Scott
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Old 12/12/2008, 04:06 PM   #13
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The last two filters are DI MC 10 and DI SB 10.
When its time to change them I see the DI MC 10 offered on your site but not the DI SB 10. What one do I need for the last filter?
How is the bulk resin used or is it not for use with my application?


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Old 12/12/2008, 04:12 PM   #14
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The SilicaBuster is located directly below the MaxCap on the web page:

http://www.spectrapure.com/St_replac_p4.htm

Bulk resin is not available for the MC and is not advisable for the SB. They are both complex carts needing precise mixing and layering.

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Old 12/12/2008, 04:29 PM   #15
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Ok, I see it now, Thank You for the help!!!
Will be placing my order soon.


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Old 06/23/2009, 03:09 PM   #16
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there is so many booster pump on your site,,,so which one would work for my 90gph maxcap,,,my pressure is sitting at 40psi allthe time,,,thanks


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Old 06/23/2009, 03:14 PM   #17
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You will need the High Flow Booster Pump, BPHF with optional level controls.

Scott
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Old 06/23/2009, 05:12 PM   #18
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BPHF-MO-115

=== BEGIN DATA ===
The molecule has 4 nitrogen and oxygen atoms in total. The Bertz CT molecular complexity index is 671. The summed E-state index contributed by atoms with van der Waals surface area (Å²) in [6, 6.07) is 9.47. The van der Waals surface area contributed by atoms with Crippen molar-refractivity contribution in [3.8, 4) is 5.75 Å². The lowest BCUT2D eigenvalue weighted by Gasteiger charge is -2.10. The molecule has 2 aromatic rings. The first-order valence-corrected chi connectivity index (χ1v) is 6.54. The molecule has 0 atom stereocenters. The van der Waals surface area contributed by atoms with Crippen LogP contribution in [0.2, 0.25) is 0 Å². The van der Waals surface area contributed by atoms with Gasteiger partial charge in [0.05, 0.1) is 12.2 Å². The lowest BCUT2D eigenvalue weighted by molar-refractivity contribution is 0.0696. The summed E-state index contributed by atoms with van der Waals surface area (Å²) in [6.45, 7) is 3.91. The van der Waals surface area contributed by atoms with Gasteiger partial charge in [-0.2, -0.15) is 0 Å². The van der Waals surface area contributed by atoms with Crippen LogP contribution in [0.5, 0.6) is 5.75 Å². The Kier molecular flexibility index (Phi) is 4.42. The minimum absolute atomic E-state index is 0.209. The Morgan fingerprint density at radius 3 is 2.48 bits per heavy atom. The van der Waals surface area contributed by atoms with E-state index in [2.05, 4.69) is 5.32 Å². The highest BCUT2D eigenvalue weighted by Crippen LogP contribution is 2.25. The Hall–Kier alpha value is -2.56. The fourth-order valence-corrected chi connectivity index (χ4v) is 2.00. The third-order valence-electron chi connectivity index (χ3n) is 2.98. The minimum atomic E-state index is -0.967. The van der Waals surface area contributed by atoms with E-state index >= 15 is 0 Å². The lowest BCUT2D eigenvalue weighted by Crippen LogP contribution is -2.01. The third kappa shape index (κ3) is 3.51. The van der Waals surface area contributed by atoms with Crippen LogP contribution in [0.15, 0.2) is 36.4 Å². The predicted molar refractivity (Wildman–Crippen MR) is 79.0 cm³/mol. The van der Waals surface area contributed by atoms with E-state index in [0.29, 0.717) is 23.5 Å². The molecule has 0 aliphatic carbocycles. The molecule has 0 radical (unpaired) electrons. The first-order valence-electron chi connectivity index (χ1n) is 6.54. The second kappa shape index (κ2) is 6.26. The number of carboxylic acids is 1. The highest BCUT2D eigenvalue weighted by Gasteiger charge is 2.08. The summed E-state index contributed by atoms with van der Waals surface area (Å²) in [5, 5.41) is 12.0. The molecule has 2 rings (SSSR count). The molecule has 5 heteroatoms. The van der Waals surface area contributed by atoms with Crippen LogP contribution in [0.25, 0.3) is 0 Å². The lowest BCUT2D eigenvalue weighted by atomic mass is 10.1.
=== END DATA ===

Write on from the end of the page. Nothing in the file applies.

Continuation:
115 100 (378) $199.99 11.5 / 5.2
BPHF-MO-230
230 100 (378) $204.99 11.5 / 5.2

which one?


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Old 06/23/2009, 05:18 PM   #19
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-115 means uses 115volts
-230 means uses 230 volts

Scott
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Old 06/23/2009, 10:07 PM   #20
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ok thank


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Old 09/02/2009, 04:16 PM   #21
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Note- our booster pumps went on sale:



http://www.spectrapure.com/email/cu...eciation.html#1

bruce


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Old 09/03/2009, 10:12 AM   #22
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sorry, bad link. Try this

http://www.spectrapure.com/email/cus...ciation.html#1


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Old 09/03/2009, 01:21 PM   #23
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i have old 60 gpd MPDI 4 stage I think, but currently I have the 40gpd membrane and flow restrictor. Would either low flow/high flow booster pump work? I plan to order 60gpd membrane and flow restrictor when it comes time to replace.


thanks,


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Old 09/04/2009, 08:50 AM   #24
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We recommend the high-flow booster pump for 60 GPD to 100 GPD.

Scott
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Old 09/01/2012, 08:10 PM   #25
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What is the difference between the auto and manual? I am also looking at booster pump for my Max Cap 90 gpd